The evidence is undeniable and is available in black and white in a ground-breaking research report that demonstrates that Green Star-rated buildings emit around a third of the greenhouse gas emissions, use a third of the electricity and half of the water of an average building.
A recent report released by the Green Building Council of Australia (GBCA), entitled The Value of Green Star: A decade of environmental benefits analyses data from 428 Green Star-certified buildings and fitouts and compares it to the ‘average’ Australian building and minimum practice benchmarks. The report examines and quantifies the overall impact of Green Star on greenhouse gas emissions, operational energy and water consumption, and construction and demolition waste for the first time.
Findings to be shared at Global Green Building Convention
Voted as one of Australia’s top 100 ‘women of influence’ in 2012 and CEO of the Australian Green Building Council, Romilly Madew will be presenting the findings of this leading-edge report at the 2013 Green Building Council Convention taking place at the CTICC from the 16th to the 18th of October.
Findings far exceeded most optimistic expectations and include:
- On average, Green Star-certified buildings produce 62 per cent fewer greenhouse gas emissions and use 66 per cent less electricity than average buildings.
- The cumulative greenhouse gas savings from the Green Star-rated buildings surveyed, when compared to the average, totals 625,000 tonnes of carbon dioxide a year. That’s equivalent to taking 172,000 cars off our roads.
- Green Star buildings use 51 per cent less potable water than average buildings. That saving – which amounts to 3,300,000 kilolitres of potable water a year – is enough to service 18,000 households or fill 1,320 Olympic swimming pools.
- In total, 37,600 truckloads of construction and demolition waste from Green Star-rated projects – 564,000 tonnes – have been diverted from landfill due to good waste management practices.
“This is the first time we’ve quantified Green Star’s overall impact on Australia’s built environment. This new report complements the large number of case studies and substantial anecdotal evidence of Green Star’s transformative effect on sustainability at the individual building level,” explains Madew.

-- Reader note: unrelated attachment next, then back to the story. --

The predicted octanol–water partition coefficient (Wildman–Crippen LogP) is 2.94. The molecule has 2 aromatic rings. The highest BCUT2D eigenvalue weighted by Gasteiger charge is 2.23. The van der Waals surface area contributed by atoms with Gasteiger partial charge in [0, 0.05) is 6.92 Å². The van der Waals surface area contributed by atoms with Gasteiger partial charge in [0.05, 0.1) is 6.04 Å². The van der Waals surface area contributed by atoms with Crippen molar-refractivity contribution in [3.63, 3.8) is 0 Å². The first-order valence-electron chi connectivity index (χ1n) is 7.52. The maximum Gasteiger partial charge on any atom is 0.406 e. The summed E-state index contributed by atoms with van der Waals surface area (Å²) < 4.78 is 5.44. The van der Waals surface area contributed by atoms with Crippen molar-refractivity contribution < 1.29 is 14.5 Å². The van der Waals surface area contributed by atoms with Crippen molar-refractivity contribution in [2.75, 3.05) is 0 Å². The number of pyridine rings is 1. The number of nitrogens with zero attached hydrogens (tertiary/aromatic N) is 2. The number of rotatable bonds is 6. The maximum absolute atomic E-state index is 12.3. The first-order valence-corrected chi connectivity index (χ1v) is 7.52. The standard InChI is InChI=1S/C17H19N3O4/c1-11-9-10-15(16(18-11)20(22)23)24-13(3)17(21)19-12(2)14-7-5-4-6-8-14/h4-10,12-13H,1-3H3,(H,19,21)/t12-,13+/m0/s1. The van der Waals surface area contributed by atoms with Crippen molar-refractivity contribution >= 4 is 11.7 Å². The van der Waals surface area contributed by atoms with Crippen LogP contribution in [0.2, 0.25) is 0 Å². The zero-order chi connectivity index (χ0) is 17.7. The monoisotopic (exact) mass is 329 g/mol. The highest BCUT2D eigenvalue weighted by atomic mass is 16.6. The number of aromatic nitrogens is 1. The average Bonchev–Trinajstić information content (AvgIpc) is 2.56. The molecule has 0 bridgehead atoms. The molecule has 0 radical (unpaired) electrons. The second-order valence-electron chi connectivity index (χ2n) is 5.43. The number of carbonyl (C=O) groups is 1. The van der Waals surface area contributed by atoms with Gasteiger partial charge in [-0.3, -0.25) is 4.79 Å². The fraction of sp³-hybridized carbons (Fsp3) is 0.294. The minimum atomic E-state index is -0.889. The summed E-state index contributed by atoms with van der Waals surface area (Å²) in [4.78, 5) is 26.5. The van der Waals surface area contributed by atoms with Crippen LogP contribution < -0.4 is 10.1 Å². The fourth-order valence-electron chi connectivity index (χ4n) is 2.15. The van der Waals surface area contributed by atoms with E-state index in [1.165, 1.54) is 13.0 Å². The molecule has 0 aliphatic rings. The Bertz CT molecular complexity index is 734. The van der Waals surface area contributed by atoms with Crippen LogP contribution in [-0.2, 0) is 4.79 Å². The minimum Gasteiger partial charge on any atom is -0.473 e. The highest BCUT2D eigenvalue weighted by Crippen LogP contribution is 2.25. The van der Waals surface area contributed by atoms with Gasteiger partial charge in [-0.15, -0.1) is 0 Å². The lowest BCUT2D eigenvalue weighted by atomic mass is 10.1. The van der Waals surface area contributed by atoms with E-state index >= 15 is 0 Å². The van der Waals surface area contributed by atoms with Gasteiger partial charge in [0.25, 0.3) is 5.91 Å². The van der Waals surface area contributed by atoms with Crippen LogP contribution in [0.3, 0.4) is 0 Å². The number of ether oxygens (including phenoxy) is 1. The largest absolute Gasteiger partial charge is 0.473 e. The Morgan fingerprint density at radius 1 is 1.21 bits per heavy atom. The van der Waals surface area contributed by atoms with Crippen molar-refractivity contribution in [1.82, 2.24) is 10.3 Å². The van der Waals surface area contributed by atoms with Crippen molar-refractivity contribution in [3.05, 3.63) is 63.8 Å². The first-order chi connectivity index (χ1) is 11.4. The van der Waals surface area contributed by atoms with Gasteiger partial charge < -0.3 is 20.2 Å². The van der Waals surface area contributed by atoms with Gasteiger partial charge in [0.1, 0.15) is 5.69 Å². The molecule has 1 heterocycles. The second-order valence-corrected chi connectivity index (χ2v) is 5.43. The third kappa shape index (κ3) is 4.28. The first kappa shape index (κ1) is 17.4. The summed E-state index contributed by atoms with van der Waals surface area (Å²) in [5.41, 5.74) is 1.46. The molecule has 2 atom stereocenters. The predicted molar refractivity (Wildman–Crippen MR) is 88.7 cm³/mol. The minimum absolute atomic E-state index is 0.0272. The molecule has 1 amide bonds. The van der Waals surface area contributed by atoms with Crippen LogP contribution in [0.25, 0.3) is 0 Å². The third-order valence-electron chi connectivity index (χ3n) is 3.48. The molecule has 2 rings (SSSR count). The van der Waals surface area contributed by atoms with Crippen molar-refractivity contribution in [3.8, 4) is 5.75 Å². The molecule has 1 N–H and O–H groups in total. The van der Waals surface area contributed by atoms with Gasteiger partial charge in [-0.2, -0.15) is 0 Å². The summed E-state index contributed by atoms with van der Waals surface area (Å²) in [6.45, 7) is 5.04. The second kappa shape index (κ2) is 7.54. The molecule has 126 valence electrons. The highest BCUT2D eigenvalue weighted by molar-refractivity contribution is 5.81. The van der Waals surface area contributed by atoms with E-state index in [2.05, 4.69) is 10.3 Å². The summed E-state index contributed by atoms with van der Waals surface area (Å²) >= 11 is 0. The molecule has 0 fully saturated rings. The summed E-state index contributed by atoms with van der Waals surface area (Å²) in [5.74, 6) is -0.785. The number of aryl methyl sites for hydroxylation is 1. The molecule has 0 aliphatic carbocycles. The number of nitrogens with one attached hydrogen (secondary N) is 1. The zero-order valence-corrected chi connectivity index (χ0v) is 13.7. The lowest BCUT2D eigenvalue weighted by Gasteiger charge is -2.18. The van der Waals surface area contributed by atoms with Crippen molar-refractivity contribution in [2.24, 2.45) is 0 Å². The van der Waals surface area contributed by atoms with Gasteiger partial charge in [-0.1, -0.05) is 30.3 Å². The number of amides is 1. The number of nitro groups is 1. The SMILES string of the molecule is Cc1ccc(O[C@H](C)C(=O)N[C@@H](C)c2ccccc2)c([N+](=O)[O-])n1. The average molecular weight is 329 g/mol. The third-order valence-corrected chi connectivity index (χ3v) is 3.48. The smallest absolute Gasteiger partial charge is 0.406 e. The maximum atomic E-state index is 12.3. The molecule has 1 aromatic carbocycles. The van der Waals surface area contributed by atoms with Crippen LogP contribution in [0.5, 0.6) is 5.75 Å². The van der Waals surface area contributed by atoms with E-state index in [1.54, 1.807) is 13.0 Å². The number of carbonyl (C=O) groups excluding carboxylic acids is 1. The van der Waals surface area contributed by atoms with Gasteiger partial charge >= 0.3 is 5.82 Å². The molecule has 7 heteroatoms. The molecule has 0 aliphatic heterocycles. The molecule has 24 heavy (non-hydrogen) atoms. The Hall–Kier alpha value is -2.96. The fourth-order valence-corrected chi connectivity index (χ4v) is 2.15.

Findings validate future for Green Star SA rated buildings
The green building movement is rapidly gaining traction in South Africa as developers and progressive businesses increasingly embrace sustainable building practices with just under 40 building certifications achieved locally.
Says Frank Berkeley, Managing Executive of Nedbank Corporate Property Finance, “Nedbank’s extensive involvement in the area of green building in South Africa has afforded us a keen insight into the economic benefits that can be unlocked by incorporating energy efficiency and other environmentally beneficial elements into any building. While a like-for-like comparison of a green and non-green building of similar proportions shows that incorporating effective environmental considerations could raise the overall cost by around 10%, our experience is that this cost does not take long to recoup, particularly given the rapidly increasing cost of utilities in this country. We look forward to the findings of the Australian report and its significance in respect to the learnings that can be applied in South Africa.”
The CEO of the Green Building Council SA, Brian Wilkinson adds: “Our Green Star SA rating tools are based on the Australian Green Star rating system but adapted to the South African context. We have no doubt that when we reach a similar milestone in South Africa and have the volume of certified building stock that warrants this type of research, we can anticipate the same greenhouse gas emissions reductions, operational energy and water consumption savings, and construction and demolition waste reduction.”
What to expect at this year’s Global Green Building Convention
Romilly Madew will be presenting alongside a stellar line-up of speakers from around the world as part of an engaging programme which has been designed to both challenge and shift paradigms – enriched by a world-class exhibition – created to encourage business to business opportunity, stimulate the green economy and inspire both our global network local and international colleagues.